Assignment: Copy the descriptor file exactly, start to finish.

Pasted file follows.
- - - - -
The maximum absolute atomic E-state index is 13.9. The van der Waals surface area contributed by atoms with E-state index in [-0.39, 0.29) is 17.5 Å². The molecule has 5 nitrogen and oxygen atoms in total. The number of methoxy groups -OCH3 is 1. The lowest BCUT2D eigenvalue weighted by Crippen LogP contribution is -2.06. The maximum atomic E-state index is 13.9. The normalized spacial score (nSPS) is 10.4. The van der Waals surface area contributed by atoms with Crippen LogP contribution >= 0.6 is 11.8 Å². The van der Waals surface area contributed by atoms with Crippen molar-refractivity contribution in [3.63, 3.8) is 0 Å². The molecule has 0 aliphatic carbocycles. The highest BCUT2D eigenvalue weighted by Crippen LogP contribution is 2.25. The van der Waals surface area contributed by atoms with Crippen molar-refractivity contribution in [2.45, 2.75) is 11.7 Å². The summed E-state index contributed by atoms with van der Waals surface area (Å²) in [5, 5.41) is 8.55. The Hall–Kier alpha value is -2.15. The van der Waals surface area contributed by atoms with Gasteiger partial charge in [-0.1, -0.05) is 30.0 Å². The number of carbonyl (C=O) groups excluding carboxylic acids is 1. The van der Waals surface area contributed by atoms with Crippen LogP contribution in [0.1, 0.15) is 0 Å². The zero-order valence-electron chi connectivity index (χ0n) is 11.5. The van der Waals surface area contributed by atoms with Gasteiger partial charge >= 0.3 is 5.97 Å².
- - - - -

The maximum absolute atomic E-state index is 13.9. The van der Waals surface area contributed by atoms with E-state index in [-0.39, 0.29) is 17.5 Å². The molecule has 5 nitrogen and oxygen atoms in total. The number of methoxy groups -OCH3 is 1. The lowest BCUT2D eigenvalue weighted by Crippen LogP contribution is -2.06. The maximum atomic E-state index is 13.9. The normalized spacial score (nSPS) is 10.4. The van der Waals surface area contributed by atoms with Crippen LogP contribution >= 0.6 is 11.8 Å². The van der Waals surface area contributed by atoms with Crippen molar-refractivity contribution in [3.63, 3.8) is 0 Å². The molecule has 0 aliphatic carbocycles. The highest BCUT2D eigenvalue weighted by Crippen LogP contribution is 2.25. The van der Waals surface area contributed by atoms with Crippen molar-refractivity contribution in [2.45, 2.75) is 11.7 Å². The summed E-state index contributed by atoms with van der Waals surface area (Å²) in [5, 5.41) is 8.55. The Hall–Kier alpha value is -2.15. The van der Waals surface area contributed by atoms with Gasteiger partial charge in [-0.1, -0.05) is 30.0 Å². The number of carbonyl (C=O) groups excluding carboxylic acids is 1. The van der Waals surface area contributed by atoms with Crippen LogP contribution in [0.1, 0.15) is 0 Å². The zero-order valence-electron chi connectivity index (χ0n) is 11.5. The van der Waals surface area contributed by atoms with Gasteiger partial charge >= 0.3 is 5.97 Å².